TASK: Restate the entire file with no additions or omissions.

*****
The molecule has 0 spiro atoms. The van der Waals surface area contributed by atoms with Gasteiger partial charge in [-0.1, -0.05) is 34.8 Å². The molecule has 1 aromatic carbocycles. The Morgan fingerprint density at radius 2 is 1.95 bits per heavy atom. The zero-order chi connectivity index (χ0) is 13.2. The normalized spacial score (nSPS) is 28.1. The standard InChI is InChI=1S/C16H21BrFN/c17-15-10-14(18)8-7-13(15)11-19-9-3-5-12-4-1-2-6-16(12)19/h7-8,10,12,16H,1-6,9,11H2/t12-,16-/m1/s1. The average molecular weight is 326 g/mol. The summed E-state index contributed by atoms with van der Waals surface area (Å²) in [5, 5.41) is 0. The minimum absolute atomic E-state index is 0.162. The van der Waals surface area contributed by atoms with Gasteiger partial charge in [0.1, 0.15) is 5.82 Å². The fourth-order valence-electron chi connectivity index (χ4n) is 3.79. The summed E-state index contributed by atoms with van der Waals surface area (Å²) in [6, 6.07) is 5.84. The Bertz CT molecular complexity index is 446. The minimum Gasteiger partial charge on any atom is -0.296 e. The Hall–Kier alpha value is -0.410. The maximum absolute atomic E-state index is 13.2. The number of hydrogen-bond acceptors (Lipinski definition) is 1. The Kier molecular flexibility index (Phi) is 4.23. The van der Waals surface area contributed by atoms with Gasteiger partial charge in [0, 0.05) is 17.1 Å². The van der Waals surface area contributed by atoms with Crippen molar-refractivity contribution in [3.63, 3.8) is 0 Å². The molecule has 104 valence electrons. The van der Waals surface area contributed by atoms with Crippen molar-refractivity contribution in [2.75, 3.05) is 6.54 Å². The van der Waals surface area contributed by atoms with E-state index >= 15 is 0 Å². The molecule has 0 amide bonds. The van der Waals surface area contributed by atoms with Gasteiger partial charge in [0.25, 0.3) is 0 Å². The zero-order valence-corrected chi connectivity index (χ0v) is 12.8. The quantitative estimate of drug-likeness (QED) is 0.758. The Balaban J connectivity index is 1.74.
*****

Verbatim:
The molecule has 0 spiro atoms. The van der Waals surface area contributed by atoms with Gasteiger partial charge in [-0.1, -0.05) is 34.8 Å². The molecule has 1 aromatic carbocycles. The Morgan fingerprint density at radius 2 is 1.95 bits per heavy atom. The zero-order chi connectivity index (χ0) is 13.2. The normalized spacial score (nSPS) is 28.1. The standard InChI is InChI=1S/C16H21BrFN/c17-15-10-14(18)8-7-13(15)11-19-9-3-5-12-4-1-2-6-16(12)19/h7-8,10,12,16H,1-6,9,11H2/t12-,16-/m1/s1. The average molecular weight is 326 g/mol. The summed E-state index contributed by atoms with van der Waals surface area (Å²) in [5, 5.41) is 0. The minimum absolute atomic E-state index is 0.162. The van der Waals surface area contributed by atoms with Gasteiger partial charge in [0.1, 0.15) is 5.82 Å². The fourth-order valence-electron chi connectivity index (χ4n) is 3.79. The summed E-state index contributed by atoms with van der Waals surface area (Å²) in [6, 6.07) is 5.84. The Bertz CT molecular complexity index is 446. The minimum Gasteiger partial charge on any atom is -0.296 e. The Hall–Kier alpha value is -0.410. The maximum absolute atomic E-state index is 13.2. The number of hydrogen-bond acceptors (Lipinski definition) is 1. The Kier molecular flexibility index (Phi) is 4.23. The van der Waals surface area contributed by atoms with Gasteiger partial charge in [0, 0.05) is 17.1 Å². The van der Waals surface area contributed by atoms with Crippen molar-refractivity contribution in [3.63, 3.8) is 0 Å². The molecule has 104 valence electrons. The van der Waals surface area contributed by atoms with Crippen molar-refractivity contribution in [2.75, 3.05) is 6.54 Å². The van der Waals surface area contributed by atoms with E-state index >= 15 is 0 Å². The molecule has 0 amide bonds. The van der Waals surface area contributed by atoms with Gasteiger partial charge in [0.25, 0.3) is 0 Å². The zero-order valence-corrected chi connectivity index (χ0v) is 12.8. The quantitative estimate of drug-likeness (QED) is 0.758. The Balaban J connectivity index is 1.74.